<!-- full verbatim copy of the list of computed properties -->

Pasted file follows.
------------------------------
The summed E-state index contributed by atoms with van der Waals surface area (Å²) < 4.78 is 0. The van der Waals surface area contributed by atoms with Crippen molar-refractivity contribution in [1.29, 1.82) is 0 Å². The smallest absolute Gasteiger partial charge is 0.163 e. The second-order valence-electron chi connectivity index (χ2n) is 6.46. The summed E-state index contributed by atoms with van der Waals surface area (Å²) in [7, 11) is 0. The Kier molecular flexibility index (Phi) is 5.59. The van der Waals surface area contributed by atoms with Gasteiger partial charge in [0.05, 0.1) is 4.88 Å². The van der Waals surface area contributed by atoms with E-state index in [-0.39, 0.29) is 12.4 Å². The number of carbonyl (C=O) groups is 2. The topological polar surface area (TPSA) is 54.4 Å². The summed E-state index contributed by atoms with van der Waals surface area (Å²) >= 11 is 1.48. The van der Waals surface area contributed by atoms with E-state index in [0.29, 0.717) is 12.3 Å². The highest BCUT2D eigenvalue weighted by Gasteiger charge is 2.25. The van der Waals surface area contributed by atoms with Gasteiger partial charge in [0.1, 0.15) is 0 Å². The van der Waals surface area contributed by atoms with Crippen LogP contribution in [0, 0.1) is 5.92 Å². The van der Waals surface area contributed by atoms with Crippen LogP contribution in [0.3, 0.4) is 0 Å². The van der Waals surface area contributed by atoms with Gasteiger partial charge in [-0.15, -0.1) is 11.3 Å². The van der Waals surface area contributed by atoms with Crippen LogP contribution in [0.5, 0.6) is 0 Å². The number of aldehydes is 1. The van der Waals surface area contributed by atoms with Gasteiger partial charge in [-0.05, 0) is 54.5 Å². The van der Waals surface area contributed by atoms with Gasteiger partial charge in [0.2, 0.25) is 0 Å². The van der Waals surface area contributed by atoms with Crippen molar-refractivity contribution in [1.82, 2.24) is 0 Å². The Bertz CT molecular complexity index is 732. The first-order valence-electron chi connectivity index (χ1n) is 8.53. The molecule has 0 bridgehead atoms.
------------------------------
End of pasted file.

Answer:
The summed E-state index contributed by atoms with van der Waals surface area (Å²) < 4.78 is 0. The van der Waals surface area contributed by atoms with Crippen molar-refractivity contribution in [1.29, 1.82) is 0 Å². The smallest absolute Gasteiger partial charge is 0.163 e. The second-order valence-electron chi connectivity index (χ2n) is 6.46. The summed E-state index contributed by atoms with van der Waals surface area (Å²) in [7, 11) is 0. The Kier molecular flexibility index (Phi) is 5.59. The van der Waals surface area contributed by atoms with Gasteiger partial charge in [0.05, 0.1) is 4.88 Å². The van der Waals surface area contributed by atoms with E-state index in [-0.39, 0.29) is 12.4 Å². The number of carbonyl (C=O) groups is 2. The topological polar surface area (TPSA) is 54.4 Å². The summed E-state index contributed by atoms with van der Waals surface area (Å²) >= 11 is 1.48. The van der Waals surface area contributed by atoms with E-state index in [0.29, 0.717) is 12.3 Å². The highest BCUT2D eigenvalue weighted by Gasteiger charge is 2.25. The van der Waals surface area contributed by atoms with Gasteiger partial charge in [0.1, 0.15) is 0 Å². The van der Waals surface area contributed by atoms with Crippen LogP contribution in [0, 0.1) is 5.92 Å². The van der Waals surface area contributed by atoms with Crippen LogP contribution in [0.3, 0.4) is 0 Å². The van der Waals surface area contributed by atoms with Gasteiger partial charge in [-0.15, -0.1) is 11.3 Å². The van der Waals surface area contributed by atoms with Crippen LogP contribution in [0.5, 0.6) is 0 Å². The number of aldehydes is 1. The van der Waals surface area contributed by atoms with Gasteiger partial charge in [-0.05, 0) is 54.5 Å². The van der Waals surface area contributed by atoms with Gasteiger partial charge in [0.2, 0.25) is 0 Å². The van der Waals surface area contributed by atoms with Crippen molar-refractivity contribution in [1.82, 2.24) is 0 Å². The Bertz CT molecular complexity index is 732. The first-order valence-electron chi connectivity index (χ1n) is 8.53. The molecule has 0 bridgehead atoms.